Positive Living North wants to see our community members informed and aware of HIV/AIDS/HCV. At all times, we try to provide the most up-to-date information about HIV/AIDS/HCV as provided by the Public Health Agency of Canada, the BC Centre for Disease Control, and from our local Northern Health Authority.
This area of our website also provides resources to the public, including helpful links, research documents and prevention and support materials.
What is HIV?
HIV stands for ‘Human Immunodeficiency Virus’. AIDS stands for ‘Acquired Immunodeficiency Syndrome’, also known as Advanced HIV. HCV stands for Hepatitis C Virus.
HIV is a virus that can make you sick. You can have HIV without knowing it. You may not look or feel sick for years, but you can still pass the virus on to other people.
HIV weakens your immune system, your body’s built-in defense against disease and illness. Without HIV treatment, your immune system can become too weak to fight off serious illnesses. HIV can also damage other parts of your body and eventually, you can become sick with life-threatening infections. This is the most serious stage of HIV infection, called AIDS or Advanced HIV.
There is no cure for HIV, but with proper care and treatment, most people with HIV can avoid getting AIDS and can stay healthy for long periods of time. Anti-HIV drugs have to be taken every day. Although they cannot get rid of HIV, they can keep it under control.
There is no cure for HIV… but there is treatment.
Who Can Get HIV?
Anyone can be infected with HIV. HIV does not discriminate. No matter your age, your sex, your race or ethnic origin, or who you have sex with, you can be at risk for HIV infection. Learn how to protect yourself and others.
How is it Transmitted?
HIV can be transmitted from one person to another through the following five bodily fluids:
- Semen (including ‘pre-cum’)
- Vaginal Fluid
- Breast Milk
- Rectal Fluid
HIV can only get passed when one of these fluids from a person with HIV gets into the bloodstream of another person – through broken skin, the opening of the penis or the wet linings of the body, such as the vagina, rectum or foreskin. HIV cannot pass through healthy, unbroken skin.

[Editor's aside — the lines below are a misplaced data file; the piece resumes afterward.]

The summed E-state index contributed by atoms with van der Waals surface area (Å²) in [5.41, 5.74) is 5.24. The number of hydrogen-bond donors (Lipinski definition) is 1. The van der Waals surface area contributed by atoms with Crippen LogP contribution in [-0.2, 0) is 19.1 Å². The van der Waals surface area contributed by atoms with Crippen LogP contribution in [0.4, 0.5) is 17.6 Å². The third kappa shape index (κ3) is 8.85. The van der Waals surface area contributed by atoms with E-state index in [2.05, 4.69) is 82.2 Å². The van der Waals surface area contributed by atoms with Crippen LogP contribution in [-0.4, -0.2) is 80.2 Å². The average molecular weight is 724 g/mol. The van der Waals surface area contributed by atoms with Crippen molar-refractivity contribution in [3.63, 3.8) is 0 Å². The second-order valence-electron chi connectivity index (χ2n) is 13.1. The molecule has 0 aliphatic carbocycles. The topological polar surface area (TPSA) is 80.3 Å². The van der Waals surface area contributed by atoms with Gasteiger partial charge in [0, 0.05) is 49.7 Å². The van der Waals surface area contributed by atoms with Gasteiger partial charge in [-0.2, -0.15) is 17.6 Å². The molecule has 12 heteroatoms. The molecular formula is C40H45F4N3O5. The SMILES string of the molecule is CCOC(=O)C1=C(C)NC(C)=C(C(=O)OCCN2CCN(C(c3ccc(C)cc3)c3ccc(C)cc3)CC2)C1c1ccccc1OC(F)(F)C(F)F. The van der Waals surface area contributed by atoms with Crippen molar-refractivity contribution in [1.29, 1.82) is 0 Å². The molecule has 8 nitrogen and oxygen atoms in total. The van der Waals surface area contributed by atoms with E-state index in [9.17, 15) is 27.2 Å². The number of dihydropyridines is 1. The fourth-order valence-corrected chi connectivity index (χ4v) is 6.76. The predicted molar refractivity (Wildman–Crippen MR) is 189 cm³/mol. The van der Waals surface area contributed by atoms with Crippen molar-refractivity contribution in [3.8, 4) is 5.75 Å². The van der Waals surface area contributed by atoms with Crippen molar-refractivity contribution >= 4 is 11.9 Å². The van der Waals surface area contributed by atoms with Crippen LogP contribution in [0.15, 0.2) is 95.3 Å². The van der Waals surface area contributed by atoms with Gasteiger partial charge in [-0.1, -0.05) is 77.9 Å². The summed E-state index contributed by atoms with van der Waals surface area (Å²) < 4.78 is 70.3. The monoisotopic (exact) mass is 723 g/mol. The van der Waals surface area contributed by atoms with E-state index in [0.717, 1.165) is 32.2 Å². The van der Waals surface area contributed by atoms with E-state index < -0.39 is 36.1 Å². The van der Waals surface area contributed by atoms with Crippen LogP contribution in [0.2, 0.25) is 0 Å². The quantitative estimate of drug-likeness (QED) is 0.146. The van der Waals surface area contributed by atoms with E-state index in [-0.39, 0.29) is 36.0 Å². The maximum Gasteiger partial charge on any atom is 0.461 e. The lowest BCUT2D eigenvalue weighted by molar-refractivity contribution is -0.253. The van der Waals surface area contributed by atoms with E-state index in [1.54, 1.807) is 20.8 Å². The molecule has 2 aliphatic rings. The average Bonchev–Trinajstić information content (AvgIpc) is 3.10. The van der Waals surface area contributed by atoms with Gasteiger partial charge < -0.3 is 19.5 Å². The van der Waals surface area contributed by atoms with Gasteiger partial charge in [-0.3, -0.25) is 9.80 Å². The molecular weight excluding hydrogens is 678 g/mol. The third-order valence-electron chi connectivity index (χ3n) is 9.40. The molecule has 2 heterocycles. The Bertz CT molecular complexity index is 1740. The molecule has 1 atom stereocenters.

The two main ways that HIV can get passed between two people is through:
- Unprotected sex (anal, vaginal, and/or oral sex)
- Sharing needles or other equipment to inject drugs (including steroids)
HIV can also be passed by:
- Sharing needles or ink to get a tattoo
- Sharing needles or jewellery to get body piercing
- Sharing acupuncture needles
- Sharing razors or toothbrushes
- A mother to a fetus or baby during pregnancy
HIV cannot be passed by a person living with HIV/AIDS through:
- Talking, touching, shaking hands, working or eating
- Hugs or kisses
- Coughs or sneezes
- Swimming pools
- Toilet seats or water fountains
- Bed sheets or towels
- Forks, spoons, cups or food
- Insects or animals
HIV can pass from a woman to her baby:
- during pregnancy
- at birth
- through breast-feeding
If you are HIV positive and pregnant, proper HIV treatment and care can reduce the risk of your child being HIV-positive to less than 2%. If you are pregnant or thinking about getting pregnant, get tested for HIV. If you are HIV-positive, with proper treatment you can have a healthy pregnancy and healthy baby.
How Can I Protect Myself?
- Using latex or polyurethane condoms whenever you are engaging in sexual activity; use a new one every time.
- Getting tested with all new partners prior to any sexual activities.
- Limiting the number of sexual partners you have, as having many sexual partners increases your risk.
- Not sharing needles, syringes, drug use equipment, razors, toothbrushes, or sex toys.
- Ensuring that tattooing and piercing equipment is sterile.